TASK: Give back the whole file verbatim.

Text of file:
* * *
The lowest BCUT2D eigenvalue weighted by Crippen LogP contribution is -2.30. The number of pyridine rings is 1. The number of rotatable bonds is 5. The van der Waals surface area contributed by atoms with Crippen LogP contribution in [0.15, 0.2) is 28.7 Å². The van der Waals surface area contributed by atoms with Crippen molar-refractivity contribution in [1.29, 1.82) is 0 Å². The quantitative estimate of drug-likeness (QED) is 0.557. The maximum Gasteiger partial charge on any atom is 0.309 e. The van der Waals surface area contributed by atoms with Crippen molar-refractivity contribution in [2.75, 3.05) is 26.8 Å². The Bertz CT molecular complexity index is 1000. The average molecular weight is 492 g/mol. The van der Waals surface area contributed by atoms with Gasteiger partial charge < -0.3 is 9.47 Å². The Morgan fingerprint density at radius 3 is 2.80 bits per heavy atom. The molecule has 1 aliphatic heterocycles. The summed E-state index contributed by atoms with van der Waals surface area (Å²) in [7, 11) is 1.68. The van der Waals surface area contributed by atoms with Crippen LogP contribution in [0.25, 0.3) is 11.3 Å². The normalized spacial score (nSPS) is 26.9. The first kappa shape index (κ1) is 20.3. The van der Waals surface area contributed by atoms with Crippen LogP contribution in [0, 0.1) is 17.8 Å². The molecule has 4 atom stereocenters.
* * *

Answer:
The lowest BCUT2D eigenvalue weighted by Crippen LogP contribution is -2.30. The number of pyridine rings is 1. The number of rotatable bonds is 5. The van der Waals surface area contributed by atoms with Crippen LogP contribution in [0.15, 0.2) is 28.7 Å². The van der Waals surface area contributed by atoms with Crippen molar-refractivity contribution in [1.29, 1.82) is 0 Å². The quantitative estimate of drug-likeness (QED) is 0.557. The maximum Gasteiger partial charge on any atom is 0.309 e. The van der Waals surface area contributed by atoms with Crippen molar-refractivity contribution in [2.75, 3.05) is 26.8 Å². The Bertz CT molecular complexity index is 1000. The average molecular weight is 492 g/mol. The van der Waals surface area contributed by atoms with Gasteiger partial charge < -0.3 is 9.47 Å². The Morgan fingerprint density at radius 3 is 2.80 bits per heavy atom. The molecule has 1 aliphatic heterocycles. The summed E-state index contributed by atoms with van der Waals surface area (Å²) in [7, 11) is 1.68. The van der Waals surface area contributed by atoms with Crippen LogP contribution in [0.25, 0.3) is 11.3 Å². The normalized spacial score (nSPS) is 26.9. The first kappa shape index (κ1) is 20.3. The van der Waals surface area contributed by atoms with Crippen LogP contribution in [0, 0.1) is 17.8 Å². The molecule has 4 atom stereocenters.